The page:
Special Edition of The Ripon Forum highlights how Americans are putting their time & talents to work in the fight against COVID-19

WASHINGTON, DC — As the nation and the world continues its battle against the coronavirus pandemic, The Ripon Forum is focusing on how Americans are putting their time and talents to work in the fight.

“The Ripon Society has long believed that America works best when Americans work together,” writes Forum editor Lou Zickar in a note to introduce this Special Edition.  “And so with a global pandemic paralyzing our country and the world, we decided to publish a Special Edition of The Ripon Forum focused on those Americans who are doing just that.

“Over the past month, we reached out to businesses and non-profit organizations that are on the frontlines of the battle against COVID-19.  We wanted to know more about the challenges they are facing as a result of the pandemic.  We also wanted to hear any first-hand accounts of how their employees and volunteers are overcoming these challenges to keep Americans safe and secure during this tenuous time.”

According to Zickar, businesses and non-profit organizations featured in this Special Edition of the Forum include: Advocate Aurora Health, Amazon, American Trucking Association, the Computing Technology Industry Association, Covenant House, CVS, FedEx, Feeding America, the Food Marketing Institute, General Motors, The Home Depot, Honda North America, PhRMA, Sanofi, UPS, and the USO.

“The stories that we heard are truly inspiring,” Zickar writes.  “From automakers retooling their production lines to make ventilators and personal protective equipment to drug manufacturers shifting their focus to finding a treatment and a cure to clerks and drivers working overtime to make sure our grocery shelves are full, the story of the past six weeks has been a story of Americans at their best.

“Americans like Neil Ehmig, a military veteran serving as a trauma nurse at Advocate Christ Medical Center in Oak Lawn, Illinois who picked up an extra overnight shift to help with the fight against COVID-19.  ‘When I walk into work,” Ehmig says, “I feel a sense of pride now more than ever.’

“Or take Sister Nancy Downing, the Executive Director of Covenant House in New York City.  To meet the new demands of the current crisis, she and her team recently converted their offices near the Lincoln Tunnel into bedrooms where they can provide care to sick children and youth in one of the hardest-hit parts of the nation.

“Steven Richardson is another example of an American rising to the challenge.  A truck driver with Big G Express, he has switched from hauling Jack Daniel’s whiskey to another product for which there is an overwhelming demand these days — hand sanitizer.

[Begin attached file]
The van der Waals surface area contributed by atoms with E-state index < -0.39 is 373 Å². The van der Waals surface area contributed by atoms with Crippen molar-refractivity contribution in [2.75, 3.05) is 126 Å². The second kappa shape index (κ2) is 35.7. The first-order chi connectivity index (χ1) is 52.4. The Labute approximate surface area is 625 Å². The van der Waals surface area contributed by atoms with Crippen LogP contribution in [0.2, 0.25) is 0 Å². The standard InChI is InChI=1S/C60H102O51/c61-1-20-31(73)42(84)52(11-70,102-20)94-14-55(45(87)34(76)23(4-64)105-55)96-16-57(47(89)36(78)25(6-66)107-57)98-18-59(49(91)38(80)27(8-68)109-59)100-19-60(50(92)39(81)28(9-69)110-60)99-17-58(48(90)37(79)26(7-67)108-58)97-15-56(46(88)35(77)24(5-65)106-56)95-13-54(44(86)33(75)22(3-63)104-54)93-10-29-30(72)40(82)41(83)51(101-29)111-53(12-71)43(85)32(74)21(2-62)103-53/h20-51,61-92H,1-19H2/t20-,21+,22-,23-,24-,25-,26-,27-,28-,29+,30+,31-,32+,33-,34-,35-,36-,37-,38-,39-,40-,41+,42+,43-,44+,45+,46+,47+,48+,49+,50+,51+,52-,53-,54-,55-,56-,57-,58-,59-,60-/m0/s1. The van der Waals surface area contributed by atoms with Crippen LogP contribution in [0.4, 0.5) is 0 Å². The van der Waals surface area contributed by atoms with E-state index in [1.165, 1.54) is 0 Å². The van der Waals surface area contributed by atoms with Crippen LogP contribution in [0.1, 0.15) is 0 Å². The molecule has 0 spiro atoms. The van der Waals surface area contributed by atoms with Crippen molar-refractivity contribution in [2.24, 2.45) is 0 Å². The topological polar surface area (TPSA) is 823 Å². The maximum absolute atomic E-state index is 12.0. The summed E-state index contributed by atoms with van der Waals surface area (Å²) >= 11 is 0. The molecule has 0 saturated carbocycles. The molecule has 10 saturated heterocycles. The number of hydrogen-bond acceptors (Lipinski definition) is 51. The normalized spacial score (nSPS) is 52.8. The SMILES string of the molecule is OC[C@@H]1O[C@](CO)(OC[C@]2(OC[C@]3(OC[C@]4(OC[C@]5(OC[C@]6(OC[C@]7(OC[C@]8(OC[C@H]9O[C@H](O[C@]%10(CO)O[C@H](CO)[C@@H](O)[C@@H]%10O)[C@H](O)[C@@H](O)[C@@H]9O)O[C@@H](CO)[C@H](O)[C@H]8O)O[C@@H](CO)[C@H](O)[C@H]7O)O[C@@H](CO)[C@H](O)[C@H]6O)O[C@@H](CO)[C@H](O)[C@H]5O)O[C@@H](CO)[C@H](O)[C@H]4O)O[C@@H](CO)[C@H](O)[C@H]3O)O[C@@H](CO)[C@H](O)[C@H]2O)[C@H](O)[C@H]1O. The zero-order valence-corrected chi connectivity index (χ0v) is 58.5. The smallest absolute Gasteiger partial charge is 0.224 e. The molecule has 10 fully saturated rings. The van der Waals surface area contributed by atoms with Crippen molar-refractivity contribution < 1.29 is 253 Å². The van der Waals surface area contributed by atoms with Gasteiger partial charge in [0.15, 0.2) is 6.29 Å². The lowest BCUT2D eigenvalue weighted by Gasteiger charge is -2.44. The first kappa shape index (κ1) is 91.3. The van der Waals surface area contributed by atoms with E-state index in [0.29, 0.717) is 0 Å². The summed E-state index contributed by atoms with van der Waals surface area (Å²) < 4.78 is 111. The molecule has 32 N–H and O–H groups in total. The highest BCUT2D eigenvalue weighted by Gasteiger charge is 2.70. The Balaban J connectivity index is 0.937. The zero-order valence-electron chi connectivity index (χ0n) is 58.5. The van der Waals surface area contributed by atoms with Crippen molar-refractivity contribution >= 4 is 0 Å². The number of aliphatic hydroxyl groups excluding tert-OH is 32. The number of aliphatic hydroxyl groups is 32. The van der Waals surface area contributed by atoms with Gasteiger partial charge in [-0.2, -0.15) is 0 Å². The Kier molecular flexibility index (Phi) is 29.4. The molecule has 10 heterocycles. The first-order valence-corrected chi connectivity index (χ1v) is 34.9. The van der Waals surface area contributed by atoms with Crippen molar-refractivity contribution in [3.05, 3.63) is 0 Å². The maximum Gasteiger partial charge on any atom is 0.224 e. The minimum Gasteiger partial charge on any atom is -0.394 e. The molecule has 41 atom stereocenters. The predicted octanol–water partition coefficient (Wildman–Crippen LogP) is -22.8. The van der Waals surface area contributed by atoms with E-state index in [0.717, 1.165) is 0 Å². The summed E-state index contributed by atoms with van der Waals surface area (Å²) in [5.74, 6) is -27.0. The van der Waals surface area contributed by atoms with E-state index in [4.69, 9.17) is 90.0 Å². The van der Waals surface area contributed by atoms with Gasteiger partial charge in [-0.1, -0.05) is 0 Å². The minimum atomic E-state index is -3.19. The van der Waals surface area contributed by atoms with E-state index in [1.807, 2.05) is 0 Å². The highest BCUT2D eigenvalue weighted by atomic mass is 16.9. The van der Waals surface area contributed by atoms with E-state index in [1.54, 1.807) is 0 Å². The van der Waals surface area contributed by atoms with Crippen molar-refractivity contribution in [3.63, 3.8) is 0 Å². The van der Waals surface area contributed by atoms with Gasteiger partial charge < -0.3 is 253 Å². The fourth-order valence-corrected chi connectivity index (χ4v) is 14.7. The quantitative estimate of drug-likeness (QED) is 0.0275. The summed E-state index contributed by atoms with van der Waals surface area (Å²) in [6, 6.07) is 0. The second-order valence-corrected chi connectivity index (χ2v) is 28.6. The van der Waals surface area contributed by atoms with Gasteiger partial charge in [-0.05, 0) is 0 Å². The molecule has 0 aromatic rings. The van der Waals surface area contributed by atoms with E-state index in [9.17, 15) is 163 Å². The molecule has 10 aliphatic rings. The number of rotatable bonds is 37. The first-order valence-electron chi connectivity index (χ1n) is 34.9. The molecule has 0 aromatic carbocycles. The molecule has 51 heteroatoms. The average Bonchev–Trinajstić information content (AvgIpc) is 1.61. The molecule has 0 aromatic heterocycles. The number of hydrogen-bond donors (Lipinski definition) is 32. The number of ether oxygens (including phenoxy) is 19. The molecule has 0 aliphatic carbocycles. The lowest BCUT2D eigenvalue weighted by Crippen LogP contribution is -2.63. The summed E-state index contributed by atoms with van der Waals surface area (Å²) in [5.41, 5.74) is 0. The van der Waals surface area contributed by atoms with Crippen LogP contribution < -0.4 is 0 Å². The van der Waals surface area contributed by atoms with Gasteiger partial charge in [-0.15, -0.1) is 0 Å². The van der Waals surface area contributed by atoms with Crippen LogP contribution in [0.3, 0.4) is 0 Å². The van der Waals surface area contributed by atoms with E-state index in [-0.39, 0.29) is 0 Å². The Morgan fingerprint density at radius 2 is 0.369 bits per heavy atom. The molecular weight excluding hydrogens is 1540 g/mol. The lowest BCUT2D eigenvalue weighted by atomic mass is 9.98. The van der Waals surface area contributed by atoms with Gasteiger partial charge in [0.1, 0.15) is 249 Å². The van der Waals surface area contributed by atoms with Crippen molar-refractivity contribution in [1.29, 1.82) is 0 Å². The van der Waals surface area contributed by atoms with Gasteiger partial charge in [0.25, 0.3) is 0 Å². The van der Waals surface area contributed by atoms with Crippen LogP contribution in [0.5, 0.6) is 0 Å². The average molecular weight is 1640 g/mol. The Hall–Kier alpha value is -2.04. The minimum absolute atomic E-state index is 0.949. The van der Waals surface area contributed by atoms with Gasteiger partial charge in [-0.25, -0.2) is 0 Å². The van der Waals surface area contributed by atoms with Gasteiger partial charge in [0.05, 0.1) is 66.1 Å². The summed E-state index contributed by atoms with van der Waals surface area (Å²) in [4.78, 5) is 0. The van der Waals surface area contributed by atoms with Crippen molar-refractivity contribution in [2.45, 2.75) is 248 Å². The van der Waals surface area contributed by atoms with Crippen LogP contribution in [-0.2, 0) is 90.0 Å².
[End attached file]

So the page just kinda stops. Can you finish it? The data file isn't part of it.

“Another American rising to the challenge is Jami Clark.  A FedEx Express Global Operations Control specialist, C-17 pilot, and member of the Tennessee Air National Guard, Jami took to the skies earlier this spring to pilot a joint overseas mission with the U.S. Armed Forces, transporting nearly one million test swabs from Italy in under 80 hours.

“And then there is Debbie Hollis.  A General Motors employee and member of the UAW Local in Indiana, Debbie is helping to build ventilators at the GM plant in Kokomo — a challenge she compares to World War II.  ‘I’m grateful that I get a chance to do my part and be a part of something,” she says.  “We are modern-day Rosie the Riveters.’

“Of course, Debbie Hollis, Jami Clark, and the others mentioned above are not alone.  Across the country, tens of thousands of Americans are quietly rising to the challenge themselves — serving in the hospitals, driving the delivery trucks, working the production lines, volunteering at the local food banks, and performing and providing the countless other jobs and services that are helping us get by at a time when we need their help the most. For these individuals, working from home is not an option, and the risk of catching the coronavirus is a risk they live with and work with everyday.

“At a time when the headlines are filled with bad news, these Americans are providing us with uplifting and inspirational stories that give all of us confidence that America and the world will see a better day.  For these Americans, we dedicate this Special Edition of The Ripon Forum.  And most of all, we give them our thanks.”

The Ripon Forum is published six times a year by The Ripon Society, a public policy organization that was founded in 1962 and takes its name from the town where the Republican Party was born in 1854 – Ripon, Wisconsin. One of the main goals of The Ripon Society is to promote the ideas and principles that have made America great and contributed to the GOP’s success. These ideas include keeping our nation secure, keeping taxes low and having a federal government that is smaller, smarter and more accountable to the people.